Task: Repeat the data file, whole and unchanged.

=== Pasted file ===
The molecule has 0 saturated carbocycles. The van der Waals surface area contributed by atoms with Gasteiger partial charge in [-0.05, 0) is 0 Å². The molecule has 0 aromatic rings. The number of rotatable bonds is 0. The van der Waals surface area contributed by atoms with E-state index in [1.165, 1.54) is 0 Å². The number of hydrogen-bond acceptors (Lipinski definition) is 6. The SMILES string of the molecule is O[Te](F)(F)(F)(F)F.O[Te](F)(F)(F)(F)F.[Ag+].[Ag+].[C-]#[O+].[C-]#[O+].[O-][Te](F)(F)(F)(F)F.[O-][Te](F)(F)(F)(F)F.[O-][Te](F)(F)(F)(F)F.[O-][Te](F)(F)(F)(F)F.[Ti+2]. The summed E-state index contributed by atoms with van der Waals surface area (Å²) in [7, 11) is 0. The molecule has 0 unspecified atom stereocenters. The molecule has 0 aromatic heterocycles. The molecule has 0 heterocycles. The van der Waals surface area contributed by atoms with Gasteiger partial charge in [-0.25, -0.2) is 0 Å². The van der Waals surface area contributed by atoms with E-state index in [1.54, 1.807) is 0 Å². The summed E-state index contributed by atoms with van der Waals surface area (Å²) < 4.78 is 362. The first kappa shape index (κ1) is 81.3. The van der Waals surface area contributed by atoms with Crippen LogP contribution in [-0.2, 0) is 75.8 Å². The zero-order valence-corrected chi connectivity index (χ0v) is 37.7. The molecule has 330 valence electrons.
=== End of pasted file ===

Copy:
The molecule has 0 saturated carbocycles. The van der Waals surface area contributed by atoms with Gasteiger partial charge in [-0.05, 0) is 0 Å². The molecule has 0 aromatic rings. The number of rotatable bonds is 0. The van der Waals surface area contributed by atoms with E-state index in [1.165, 1.54) is 0 Å². The number of hydrogen-bond acceptors (Lipinski definition) is 6. The SMILES string of the molecule is O[Te](F)(F)(F)(F)F.O[Te](F)(F)(F)(F)F.[Ag+].[Ag+].[C-]#[O+].[C-]#[O+].[O-][Te](F)(F)(F)(F)F.[O-][Te](F)(F)(F)(F)F.[O-][Te](F)(F)(F)(F)F.[O-][Te](F)(F)(F)(F)F.[Ti+2]. The summed E-state index contributed by atoms with van der Waals surface area (Å²) in [7, 11) is 0. The molecule has 0 unspecified atom stereocenters. The molecule has 0 aromatic heterocycles. The molecule has 0 heterocycles. The van der Waals surface area contributed by atoms with Gasteiger partial charge in [-0.25, -0.2) is 0 Å². The van der Waals surface area contributed by atoms with E-state index in [1.54, 1.807) is 0 Å². The summed E-state index contributed by atoms with van der Waals surface area (Å²) < 4.78 is 362. The first kappa shape index (κ1) is 81.3. The van der Waals surface area contributed by atoms with Crippen LogP contribution in [-0.2, 0) is 75.8 Å². The zero-order valence-corrected chi connectivity index (χ0v) is 37.7. The molecule has 330 valence electrons.